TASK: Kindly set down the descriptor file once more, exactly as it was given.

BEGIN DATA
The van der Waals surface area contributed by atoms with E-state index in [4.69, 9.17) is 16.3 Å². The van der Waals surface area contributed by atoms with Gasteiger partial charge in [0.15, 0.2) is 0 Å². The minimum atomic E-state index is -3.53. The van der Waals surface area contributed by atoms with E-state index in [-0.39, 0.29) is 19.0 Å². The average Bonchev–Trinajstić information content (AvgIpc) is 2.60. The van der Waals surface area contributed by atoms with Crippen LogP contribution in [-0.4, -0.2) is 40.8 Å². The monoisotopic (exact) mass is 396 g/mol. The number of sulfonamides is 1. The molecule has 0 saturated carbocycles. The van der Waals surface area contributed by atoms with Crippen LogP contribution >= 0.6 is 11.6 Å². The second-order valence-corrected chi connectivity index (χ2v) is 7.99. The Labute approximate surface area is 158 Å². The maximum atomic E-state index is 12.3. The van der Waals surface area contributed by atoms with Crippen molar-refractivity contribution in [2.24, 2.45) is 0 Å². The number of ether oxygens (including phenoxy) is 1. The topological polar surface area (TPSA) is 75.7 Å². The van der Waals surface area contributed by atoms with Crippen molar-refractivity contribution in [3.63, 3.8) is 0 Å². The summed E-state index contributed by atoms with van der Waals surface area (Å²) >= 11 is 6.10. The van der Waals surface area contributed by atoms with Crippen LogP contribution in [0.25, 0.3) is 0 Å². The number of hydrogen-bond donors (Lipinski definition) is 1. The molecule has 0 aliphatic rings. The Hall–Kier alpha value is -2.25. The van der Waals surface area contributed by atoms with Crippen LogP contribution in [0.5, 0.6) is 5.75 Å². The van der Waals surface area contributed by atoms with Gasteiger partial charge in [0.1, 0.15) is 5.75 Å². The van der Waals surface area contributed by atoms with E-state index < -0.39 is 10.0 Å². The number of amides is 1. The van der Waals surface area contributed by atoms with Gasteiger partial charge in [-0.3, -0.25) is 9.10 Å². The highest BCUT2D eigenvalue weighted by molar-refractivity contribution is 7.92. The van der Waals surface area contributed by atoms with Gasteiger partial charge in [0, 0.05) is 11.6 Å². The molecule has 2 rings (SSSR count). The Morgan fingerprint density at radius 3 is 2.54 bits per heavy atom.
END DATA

The van der Waals surface area contributed by atoms with E-state index in [4.69, 9.17) is 16.3 Å². The van der Waals surface area contributed by atoms with Gasteiger partial charge in [0.15, 0.2) is 0 Å². The minimum atomic E-state index is -3.53. The van der Waals surface area contributed by atoms with E-state index in [-0.39, 0.29) is 19.0 Å². The average Bonchev–Trinajstić information content (AvgIpc) is 2.60. The van der Waals surface area contributed by atoms with Crippen LogP contribution in [-0.4, -0.2) is 40.8 Å². The monoisotopic (exact) mass is 396 g/mol. The number of sulfonamides is 1. The molecule has 0 saturated carbocycles. The van der Waals surface area contributed by atoms with Crippen LogP contribution >= 0.6 is 11.6 Å². The second-order valence-corrected chi connectivity index (χ2v) is 7.99. The Labute approximate surface area is 158 Å². The maximum atomic E-state index is 12.3. The van der Waals surface area contributed by atoms with Crippen molar-refractivity contribution in [2.24, 2.45) is 0 Å². The number of ether oxygens (including phenoxy) is 1. The topological polar surface area (TPSA) is 75.7 Å². The van der Waals surface area contributed by atoms with Crippen molar-refractivity contribution in [3.63, 3.8) is 0 Å². The summed E-state index contributed by atoms with van der Waals surface area (Å²) >= 11 is 6.10. The van der Waals surface area contributed by atoms with Crippen LogP contribution in [0.25, 0.3) is 0 Å². The number of hydrogen-bond donors (Lipinski definition) is 1. The molecule has 0 aliphatic rings. The Hall–Kier alpha value is -2.25. The van der Waals surface area contributed by atoms with Crippen LogP contribution in [0.5, 0.6) is 5.75 Å². The van der Waals surface area contributed by atoms with Gasteiger partial charge in [0.1, 0.15) is 5.75 Å². The van der Waals surface area contributed by atoms with E-state index < -0.39 is 10.0 Å². The number of amides is 1. The van der Waals surface area contributed by atoms with Gasteiger partial charge in [-0.3, -0.25) is 9.10 Å². The highest BCUT2D eigenvalue weighted by molar-refractivity contribution is 7.92. The van der Waals surface area contributed by atoms with Gasteiger partial charge in [0, 0.05) is 11.6 Å². The molecule has 2 rings (SSSR count). The Morgan fingerprint density at radius 3 is 2.54 bits per heavy atom.